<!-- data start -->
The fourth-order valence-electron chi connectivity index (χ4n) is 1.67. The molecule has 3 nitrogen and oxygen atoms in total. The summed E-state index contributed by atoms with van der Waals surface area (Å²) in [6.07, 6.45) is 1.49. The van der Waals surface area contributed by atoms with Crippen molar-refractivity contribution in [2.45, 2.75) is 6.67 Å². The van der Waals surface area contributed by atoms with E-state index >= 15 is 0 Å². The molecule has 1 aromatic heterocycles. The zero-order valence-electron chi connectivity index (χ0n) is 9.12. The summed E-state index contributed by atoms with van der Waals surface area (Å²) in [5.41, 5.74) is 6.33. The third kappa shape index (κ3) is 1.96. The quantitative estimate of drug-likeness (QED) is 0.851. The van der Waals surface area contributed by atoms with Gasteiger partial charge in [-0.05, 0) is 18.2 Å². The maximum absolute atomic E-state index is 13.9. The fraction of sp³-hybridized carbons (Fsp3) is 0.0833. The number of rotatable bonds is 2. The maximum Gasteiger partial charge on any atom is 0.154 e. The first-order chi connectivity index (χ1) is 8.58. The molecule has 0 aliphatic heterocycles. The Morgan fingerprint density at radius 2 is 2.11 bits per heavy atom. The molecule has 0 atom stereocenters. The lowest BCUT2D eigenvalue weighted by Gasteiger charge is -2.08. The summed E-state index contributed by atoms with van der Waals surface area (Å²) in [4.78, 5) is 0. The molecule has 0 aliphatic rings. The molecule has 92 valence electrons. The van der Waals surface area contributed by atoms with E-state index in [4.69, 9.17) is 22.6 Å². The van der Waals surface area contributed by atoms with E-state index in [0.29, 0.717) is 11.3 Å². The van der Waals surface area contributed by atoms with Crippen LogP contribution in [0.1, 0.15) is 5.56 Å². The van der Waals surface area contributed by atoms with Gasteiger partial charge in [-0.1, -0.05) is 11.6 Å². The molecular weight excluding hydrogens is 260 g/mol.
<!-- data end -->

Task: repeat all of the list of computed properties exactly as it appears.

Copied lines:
The fourth-order valence-electron chi connectivity index (χ4n) is 1.67. The molecule has 3 nitrogen and oxygen atoms in total. The summed E-state index contributed by atoms with van der Waals surface area (Å²) in [6.07, 6.45) is 1.49. The van der Waals surface area contributed by atoms with Crippen molar-refractivity contribution in [2.45, 2.75) is 6.67 Å². The van der Waals surface area contributed by atoms with E-state index >= 15 is 0 Å². The molecule has 1 aromatic heterocycles. The zero-order valence-electron chi connectivity index (χ0n) is 9.12. The summed E-state index contributed by atoms with van der Waals surface area (Å²) in [5.41, 5.74) is 6.33. The third kappa shape index (κ3) is 1.96. The quantitative estimate of drug-likeness (QED) is 0.851. The van der Waals surface area contributed by atoms with Gasteiger partial charge in [-0.05, 0) is 18.2 Å². The maximum absolute atomic E-state index is 13.9. The fraction of sp³-hybridized carbons (Fsp3) is 0.0833. The number of rotatable bonds is 2. The maximum Gasteiger partial charge on any atom is 0.154 e. The first-order chi connectivity index (χ1) is 8.58. The molecule has 0 aliphatic heterocycles. The Morgan fingerprint density at radius 2 is 2.11 bits per heavy atom. The molecule has 0 atom stereocenters. The lowest BCUT2D eigenvalue weighted by Gasteiger charge is -2.08. The summed E-state index contributed by atoms with van der Waals surface area (Å²) in [4.78, 5) is 0. The molecule has 0 aliphatic rings. The molecule has 92 valence electrons. The van der Waals surface area contributed by atoms with E-state index in [4.69, 9.17) is 22.6 Å². The van der Waals surface area contributed by atoms with E-state index in [0.29, 0.717) is 11.3 Å². The van der Waals surface area contributed by atoms with Crippen LogP contribution in [0.1, 0.15) is 5.56 Å². The van der Waals surface area contributed by atoms with Gasteiger partial charge in [-0.1, -0.05) is 11.6 Å². The molecular weight excluding hydrogens is 260 g/mol.